On one occasion Litchfield was in a gambling casino in Ensenada, Mexico. He became fascinated by the interior of the casino and made a detailed drawing of it. He used it as a model for the sanctuary of the Church at Litchfield Park which was built in 1938 by the Goodyear Tire & Rubber Company crew.[13]

President of the Goodyear Tire and Rubber Company[edit]

The USS Akron
The "Spirit of Innovation" Goodyear blimp

By 1924, Litchfield was Vice President of the Goodyear Co. That same year he forged a joint venture with the German Luftschiffbau Zeppelin Company. The two companies built two Zeppelins in the United States. The Goodyear-Zeppelin Corporation was created to facilitate the relationship. In 1926, Litchfield went on to become the president of the Goodyear-Zeppelin Corporation.[14] As company president, he was responsible for the company's expansion and set up plants, factories and plantations in foreign countries such as Java, Sumatra. the Philippines and Mexico. He expanded the company's operation in South America, Europe and Africa.[2][3][6][4]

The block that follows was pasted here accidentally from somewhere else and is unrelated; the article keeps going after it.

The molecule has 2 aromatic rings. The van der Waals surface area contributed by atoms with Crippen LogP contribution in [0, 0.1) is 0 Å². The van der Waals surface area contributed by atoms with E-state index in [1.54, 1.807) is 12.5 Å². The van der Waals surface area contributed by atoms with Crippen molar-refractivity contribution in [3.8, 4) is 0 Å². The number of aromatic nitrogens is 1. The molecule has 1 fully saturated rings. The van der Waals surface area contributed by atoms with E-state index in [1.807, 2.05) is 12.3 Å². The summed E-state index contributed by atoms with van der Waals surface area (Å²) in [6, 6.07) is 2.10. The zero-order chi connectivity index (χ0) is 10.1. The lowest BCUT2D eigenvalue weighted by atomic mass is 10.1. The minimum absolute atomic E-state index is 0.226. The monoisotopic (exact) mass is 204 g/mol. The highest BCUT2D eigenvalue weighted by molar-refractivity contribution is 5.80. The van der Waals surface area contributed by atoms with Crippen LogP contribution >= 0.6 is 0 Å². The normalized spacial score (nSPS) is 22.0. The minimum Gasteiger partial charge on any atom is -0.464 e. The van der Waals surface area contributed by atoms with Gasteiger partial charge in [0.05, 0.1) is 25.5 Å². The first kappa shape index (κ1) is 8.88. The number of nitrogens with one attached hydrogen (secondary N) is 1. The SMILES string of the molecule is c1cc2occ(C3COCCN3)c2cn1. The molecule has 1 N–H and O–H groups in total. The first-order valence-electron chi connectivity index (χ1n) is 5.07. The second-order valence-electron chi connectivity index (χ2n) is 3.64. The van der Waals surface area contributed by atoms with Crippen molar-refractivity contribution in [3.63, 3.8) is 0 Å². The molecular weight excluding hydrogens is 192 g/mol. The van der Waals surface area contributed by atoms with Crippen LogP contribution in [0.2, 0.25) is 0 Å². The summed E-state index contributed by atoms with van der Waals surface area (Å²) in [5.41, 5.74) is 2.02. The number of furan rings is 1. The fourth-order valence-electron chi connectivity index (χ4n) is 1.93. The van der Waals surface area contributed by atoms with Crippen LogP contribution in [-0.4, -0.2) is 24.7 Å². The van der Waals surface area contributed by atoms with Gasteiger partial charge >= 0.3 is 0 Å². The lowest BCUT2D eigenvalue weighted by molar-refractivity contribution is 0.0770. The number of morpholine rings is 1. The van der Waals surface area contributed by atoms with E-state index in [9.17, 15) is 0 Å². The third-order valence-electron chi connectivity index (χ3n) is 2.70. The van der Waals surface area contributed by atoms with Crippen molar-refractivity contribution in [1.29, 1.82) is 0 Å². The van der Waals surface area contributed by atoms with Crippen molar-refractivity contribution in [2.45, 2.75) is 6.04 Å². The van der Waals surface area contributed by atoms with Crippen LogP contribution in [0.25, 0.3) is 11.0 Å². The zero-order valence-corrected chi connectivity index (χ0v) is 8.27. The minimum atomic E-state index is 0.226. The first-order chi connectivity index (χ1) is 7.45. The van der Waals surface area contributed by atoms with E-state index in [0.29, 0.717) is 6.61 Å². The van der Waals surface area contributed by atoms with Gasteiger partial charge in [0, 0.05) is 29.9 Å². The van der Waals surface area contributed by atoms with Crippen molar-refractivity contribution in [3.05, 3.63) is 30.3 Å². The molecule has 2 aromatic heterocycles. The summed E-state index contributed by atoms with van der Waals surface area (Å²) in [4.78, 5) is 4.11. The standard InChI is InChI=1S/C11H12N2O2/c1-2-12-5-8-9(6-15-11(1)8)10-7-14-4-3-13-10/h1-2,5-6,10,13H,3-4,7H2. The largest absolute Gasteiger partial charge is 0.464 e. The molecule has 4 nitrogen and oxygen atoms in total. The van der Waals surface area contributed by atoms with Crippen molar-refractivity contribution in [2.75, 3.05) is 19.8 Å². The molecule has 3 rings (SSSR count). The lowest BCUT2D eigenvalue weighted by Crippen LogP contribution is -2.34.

The two airships built by the Goodyear-Zeppelin Corporation were the USS Akron a.k.a. "ZRS-4" and the USS Macon a.k.a. (ZRS-5). Both were designed by Chief Designer Karl Arnstein and a team of experienced German airship engineers.[15]